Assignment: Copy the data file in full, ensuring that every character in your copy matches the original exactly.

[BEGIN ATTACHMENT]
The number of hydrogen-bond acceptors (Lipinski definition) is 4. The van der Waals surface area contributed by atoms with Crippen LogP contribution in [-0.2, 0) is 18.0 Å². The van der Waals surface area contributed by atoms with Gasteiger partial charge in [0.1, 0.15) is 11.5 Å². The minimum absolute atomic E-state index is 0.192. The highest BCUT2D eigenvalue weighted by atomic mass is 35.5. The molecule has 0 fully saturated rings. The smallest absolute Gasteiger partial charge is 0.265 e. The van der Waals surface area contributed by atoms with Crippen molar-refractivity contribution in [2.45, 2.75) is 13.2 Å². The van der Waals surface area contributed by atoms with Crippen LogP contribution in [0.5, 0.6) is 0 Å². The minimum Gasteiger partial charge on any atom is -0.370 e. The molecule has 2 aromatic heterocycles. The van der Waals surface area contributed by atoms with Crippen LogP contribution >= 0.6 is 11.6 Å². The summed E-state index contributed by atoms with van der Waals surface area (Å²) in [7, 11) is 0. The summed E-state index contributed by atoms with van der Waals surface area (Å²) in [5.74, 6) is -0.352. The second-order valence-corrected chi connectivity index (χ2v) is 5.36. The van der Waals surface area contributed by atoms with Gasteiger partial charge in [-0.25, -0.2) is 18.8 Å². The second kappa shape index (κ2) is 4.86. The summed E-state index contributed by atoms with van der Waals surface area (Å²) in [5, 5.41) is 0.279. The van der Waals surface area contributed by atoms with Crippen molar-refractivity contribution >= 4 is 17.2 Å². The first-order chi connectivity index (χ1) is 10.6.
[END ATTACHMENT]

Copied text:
The number of hydrogen-bond acceptors (Lipinski definition) is 4. The van der Waals surface area contributed by atoms with Crippen LogP contribution in [-0.2, 0) is 18.0 Å². The van der Waals surface area contributed by atoms with Gasteiger partial charge in [0.1, 0.15) is 11.5 Å². The minimum absolute atomic E-state index is 0.192. The highest BCUT2D eigenvalue weighted by atomic mass is 35.5. The molecule has 0 fully saturated rings. The smallest absolute Gasteiger partial charge is 0.265 e. The van der Waals surface area contributed by atoms with Crippen molar-refractivity contribution in [2.45, 2.75) is 13.2 Å². The van der Waals surface area contributed by atoms with Crippen LogP contribution in [0.5, 0.6) is 0 Å². The minimum Gasteiger partial charge on any atom is -0.370 e. The molecule has 2 aromatic heterocycles. The van der Waals surface area contributed by atoms with Crippen LogP contribution >= 0.6 is 11.6 Å². The summed E-state index contributed by atoms with van der Waals surface area (Å²) in [7, 11) is 0. The summed E-state index contributed by atoms with van der Waals surface area (Å²) in [5.74, 6) is -0.352. The second-order valence-corrected chi connectivity index (χ2v) is 5.36. The van der Waals surface area contributed by atoms with Gasteiger partial charge in [-0.25, -0.2) is 18.8 Å². The second kappa shape index (κ2) is 4.86. The summed E-state index contributed by atoms with van der Waals surface area (Å²) in [5, 5.41) is 0.279. The van der Waals surface area contributed by atoms with Crippen molar-refractivity contribution >= 4 is 17.2 Å². The first-order chi connectivity index (χ1) is 10.6.